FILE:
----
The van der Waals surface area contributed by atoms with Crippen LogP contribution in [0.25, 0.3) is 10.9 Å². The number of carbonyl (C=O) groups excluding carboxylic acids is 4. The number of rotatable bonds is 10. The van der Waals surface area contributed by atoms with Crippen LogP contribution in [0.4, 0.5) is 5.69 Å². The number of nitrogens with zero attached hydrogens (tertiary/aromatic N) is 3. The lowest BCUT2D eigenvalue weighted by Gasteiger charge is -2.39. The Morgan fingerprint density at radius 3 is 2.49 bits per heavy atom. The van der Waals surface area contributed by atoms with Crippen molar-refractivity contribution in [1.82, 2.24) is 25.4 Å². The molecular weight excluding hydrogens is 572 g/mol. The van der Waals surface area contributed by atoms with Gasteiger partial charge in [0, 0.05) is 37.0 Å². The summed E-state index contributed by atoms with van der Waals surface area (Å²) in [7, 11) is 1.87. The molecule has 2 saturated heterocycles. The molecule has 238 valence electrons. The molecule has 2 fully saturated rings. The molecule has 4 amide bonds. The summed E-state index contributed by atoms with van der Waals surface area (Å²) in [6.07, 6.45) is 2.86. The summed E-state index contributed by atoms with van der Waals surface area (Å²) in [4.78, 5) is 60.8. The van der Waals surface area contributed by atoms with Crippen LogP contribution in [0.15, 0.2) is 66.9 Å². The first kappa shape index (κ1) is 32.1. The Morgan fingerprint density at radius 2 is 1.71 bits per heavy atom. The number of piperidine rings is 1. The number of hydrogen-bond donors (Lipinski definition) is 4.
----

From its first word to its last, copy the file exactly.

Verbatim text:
The van der Waals surface area contributed by atoms with Crippen LogP contribution in [0.25, 0.3) is 10.9 Å². The number of carbonyl (C=O) groups excluding carboxylic acids is 4. The number of rotatable bonds is 10. The van der Waals surface area contributed by atoms with Crippen LogP contribution in [0.4, 0.5) is 5.69 Å². The number of nitrogens with zero attached hydrogens (tertiary/aromatic N) is 3. The lowest BCUT2D eigenvalue weighted by Gasteiger charge is -2.39. The Morgan fingerprint density at radius 3 is 2.49 bits per heavy atom. The van der Waals surface area contributed by atoms with Crippen molar-refractivity contribution in [1.82, 2.24) is 25.4 Å². The molecular weight excluding hydrogens is 572 g/mol. The van der Waals surface area contributed by atoms with Gasteiger partial charge in [0, 0.05) is 37.0 Å². The summed E-state index contributed by atoms with van der Waals surface area (Å²) in [7, 11) is 1.87. The molecule has 2 saturated heterocycles. The molecule has 238 valence electrons. The molecule has 2 fully saturated rings. The molecule has 4 amide bonds. The summed E-state index contributed by atoms with van der Waals surface area (Å²) in [6.07, 6.45) is 2.86. The summed E-state index contributed by atoms with van der Waals surface area (Å²) in [4.78, 5) is 60.8. The van der Waals surface area contributed by atoms with Crippen LogP contribution in [0.15, 0.2) is 66.9 Å². The first kappa shape index (κ1) is 32.1. The Morgan fingerprint density at radius 2 is 1.71 bits per heavy atom. The number of piperidine rings is 1. The number of hydrogen-bond donors (Lipinski definition) is 4.